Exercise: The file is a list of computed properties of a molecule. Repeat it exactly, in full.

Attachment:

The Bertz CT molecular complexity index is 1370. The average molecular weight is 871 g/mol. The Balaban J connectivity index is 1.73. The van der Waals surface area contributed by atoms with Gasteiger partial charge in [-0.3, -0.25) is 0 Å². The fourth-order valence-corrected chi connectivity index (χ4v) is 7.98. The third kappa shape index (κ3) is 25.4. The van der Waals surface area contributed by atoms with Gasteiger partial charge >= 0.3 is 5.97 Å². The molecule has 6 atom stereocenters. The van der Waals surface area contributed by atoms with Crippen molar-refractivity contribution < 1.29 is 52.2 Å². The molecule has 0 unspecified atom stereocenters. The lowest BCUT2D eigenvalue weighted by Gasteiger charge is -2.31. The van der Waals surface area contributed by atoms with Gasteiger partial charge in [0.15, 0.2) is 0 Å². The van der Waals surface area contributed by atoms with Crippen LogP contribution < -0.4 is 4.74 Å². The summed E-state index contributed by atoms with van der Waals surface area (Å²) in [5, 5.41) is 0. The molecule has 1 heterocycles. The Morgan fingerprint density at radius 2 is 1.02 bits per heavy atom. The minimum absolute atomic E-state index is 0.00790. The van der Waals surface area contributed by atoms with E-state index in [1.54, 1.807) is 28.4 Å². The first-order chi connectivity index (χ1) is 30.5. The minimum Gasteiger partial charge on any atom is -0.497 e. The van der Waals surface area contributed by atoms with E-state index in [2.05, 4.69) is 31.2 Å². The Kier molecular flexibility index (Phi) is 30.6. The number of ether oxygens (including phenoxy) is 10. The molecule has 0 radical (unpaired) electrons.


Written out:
The Bertz CT molecular complexity index is 1370. The average molecular weight is 871 g/mol. The Balaban J connectivity index is 1.73. The van der Waals surface area contributed by atoms with Gasteiger partial charge in [-0.3, -0.25) is 0 Å². The fourth-order valence-corrected chi connectivity index (χ4v) is 7.98. The third kappa shape index (κ3) is 25.4. The van der Waals surface area contributed by atoms with Gasteiger partial charge >= 0.3 is 5.97 Å². The molecule has 6 atom stereocenters. The van der Waals surface area contributed by atoms with Crippen molar-refractivity contribution < 1.29 is 52.2 Å². The molecule has 0 unspecified atom stereocenters. The lowest BCUT2D eigenvalue weighted by Gasteiger charge is -2.31. The van der Waals surface area contributed by atoms with Gasteiger partial charge in [0.15, 0.2) is 0 Å². The van der Waals surface area contributed by atoms with Crippen LogP contribution < -0.4 is 4.74 Å². The summed E-state index contributed by atoms with van der Waals surface area (Å²) in [5, 5.41) is 0. The molecule has 1 heterocycles. The Morgan fingerprint density at radius 2 is 1.02 bits per heavy atom. The minimum absolute atomic E-state index is 0.00790. The van der Waals surface area contributed by atoms with E-state index in [1.54, 1.807) is 28.4 Å². The first-order chi connectivity index (χ1) is 30.5. The minimum Gasteiger partial charge on any atom is -0.497 e. The van der Waals surface area contributed by atoms with E-state index in [2.05, 4.69) is 31.2 Å². The Kier molecular flexibility index (Phi) is 30.6. The number of ether oxygens (including phenoxy) is 10. The molecule has 0 radical (unpaired) electrons.